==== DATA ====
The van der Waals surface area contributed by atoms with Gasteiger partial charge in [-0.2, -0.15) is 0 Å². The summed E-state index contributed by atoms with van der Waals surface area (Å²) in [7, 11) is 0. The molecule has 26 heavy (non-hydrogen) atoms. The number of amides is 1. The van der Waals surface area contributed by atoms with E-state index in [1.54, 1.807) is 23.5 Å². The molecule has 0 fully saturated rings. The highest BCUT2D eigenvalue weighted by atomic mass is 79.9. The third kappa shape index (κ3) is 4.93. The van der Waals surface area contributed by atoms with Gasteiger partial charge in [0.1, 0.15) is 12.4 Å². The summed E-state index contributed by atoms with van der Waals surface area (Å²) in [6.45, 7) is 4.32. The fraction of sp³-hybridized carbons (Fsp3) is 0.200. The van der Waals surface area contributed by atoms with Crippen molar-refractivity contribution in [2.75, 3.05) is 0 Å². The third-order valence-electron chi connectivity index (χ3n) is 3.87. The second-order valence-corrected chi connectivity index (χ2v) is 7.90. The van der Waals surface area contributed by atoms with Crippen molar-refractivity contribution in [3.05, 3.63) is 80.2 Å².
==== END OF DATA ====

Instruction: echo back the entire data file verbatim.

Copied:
The van der Waals surface area contributed by atoms with Gasteiger partial charge in [-0.2, -0.15) is 0 Å². The summed E-state index contributed by atoms with van der Waals surface area (Å²) in [7, 11) is 0. The molecule has 26 heavy (non-hydrogen) atoms. The number of amides is 1. The van der Waals surface area contributed by atoms with E-state index in [1.54, 1.807) is 23.5 Å². The molecule has 0 fully saturated rings. The highest BCUT2D eigenvalue weighted by atomic mass is 79.9. The third kappa shape index (κ3) is 4.93. The van der Waals surface area contributed by atoms with Gasteiger partial charge in [0.1, 0.15) is 12.4 Å². The summed E-state index contributed by atoms with van der Waals surface area (Å²) in [6.45, 7) is 4.32. The fraction of sp³-hybridized carbons (Fsp3) is 0.200. The van der Waals surface area contributed by atoms with Crippen molar-refractivity contribution in [2.75, 3.05) is 0 Å². The third-order valence-electron chi connectivity index (χ3n) is 3.87. The second-order valence-corrected chi connectivity index (χ2v) is 7.90. The van der Waals surface area contributed by atoms with Crippen molar-refractivity contribution in [3.05, 3.63) is 80.2 Å².